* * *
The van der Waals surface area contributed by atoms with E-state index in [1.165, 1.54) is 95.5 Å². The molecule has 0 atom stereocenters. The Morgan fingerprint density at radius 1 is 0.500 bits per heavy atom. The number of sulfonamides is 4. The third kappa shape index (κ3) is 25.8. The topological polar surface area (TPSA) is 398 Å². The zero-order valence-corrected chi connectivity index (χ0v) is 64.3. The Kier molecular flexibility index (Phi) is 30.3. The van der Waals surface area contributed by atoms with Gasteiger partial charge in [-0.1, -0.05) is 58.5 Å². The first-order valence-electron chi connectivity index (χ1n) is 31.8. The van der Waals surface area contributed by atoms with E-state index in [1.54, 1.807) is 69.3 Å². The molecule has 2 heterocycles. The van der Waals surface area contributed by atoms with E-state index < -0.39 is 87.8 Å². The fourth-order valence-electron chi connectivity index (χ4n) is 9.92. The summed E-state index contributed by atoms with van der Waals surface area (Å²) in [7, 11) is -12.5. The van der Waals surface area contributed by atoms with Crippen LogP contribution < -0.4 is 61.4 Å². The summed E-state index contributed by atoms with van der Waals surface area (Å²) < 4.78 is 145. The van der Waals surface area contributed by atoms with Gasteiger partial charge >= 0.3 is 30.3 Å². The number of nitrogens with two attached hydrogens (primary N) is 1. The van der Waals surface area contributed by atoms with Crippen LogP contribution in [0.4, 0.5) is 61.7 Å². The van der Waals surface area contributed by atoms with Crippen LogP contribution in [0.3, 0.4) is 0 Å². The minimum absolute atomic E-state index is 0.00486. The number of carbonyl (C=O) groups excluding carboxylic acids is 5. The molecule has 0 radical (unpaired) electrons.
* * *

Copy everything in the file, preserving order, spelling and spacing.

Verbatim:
The van der Waals surface area contributed by atoms with E-state index in [1.165, 1.54) is 95.5 Å². The molecule has 0 atom stereocenters. The Morgan fingerprint density at radius 1 is 0.500 bits per heavy atom. The number of sulfonamides is 4. The third kappa shape index (κ3) is 25.8. The topological polar surface area (TPSA) is 398 Å². The zero-order valence-corrected chi connectivity index (χ0v) is 64.3. The Kier molecular flexibility index (Phi) is 30.3. The van der Waals surface area contributed by atoms with Gasteiger partial charge in [-0.1, -0.05) is 58.5 Å². The first-order valence-electron chi connectivity index (χ1n) is 31.8. The van der Waals surface area contributed by atoms with E-state index in [1.54, 1.807) is 69.3 Å². The molecule has 2 heterocycles. The van der Waals surface area contributed by atoms with E-state index < -0.39 is 87.8 Å². The fourth-order valence-electron chi connectivity index (χ4n) is 9.92. The summed E-state index contributed by atoms with van der Waals surface area (Å²) in [7, 11) is -12.5. The van der Waals surface area contributed by atoms with Crippen LogP contribution < -0.4 is 61.4 Å². The summed E-state index contributed by atoms with van der Waals surface area (Å²) < 4.78 is 145. The van der Waals surface area contributed by atoms with Gasteiger partial charge >= 0.3 is 30.3 Å². The number of nitrogens with two attached hydrogens (primary N) is 1. The van der Waals surface area contributed by atoms with Crippen LogP contribution in [0.4, 0.5) is 61.7 Å². The van der Waals surface area contributed by atoms with Crippen LogP contribution in [0.3, 0.4) is 0 Å². The minimum absolute atomic E-state index is 0.00486. The number of carbonyl (C=O) groups excluding carboxylic acids is 5. The molecule has 0 radical (unpaired) electrons.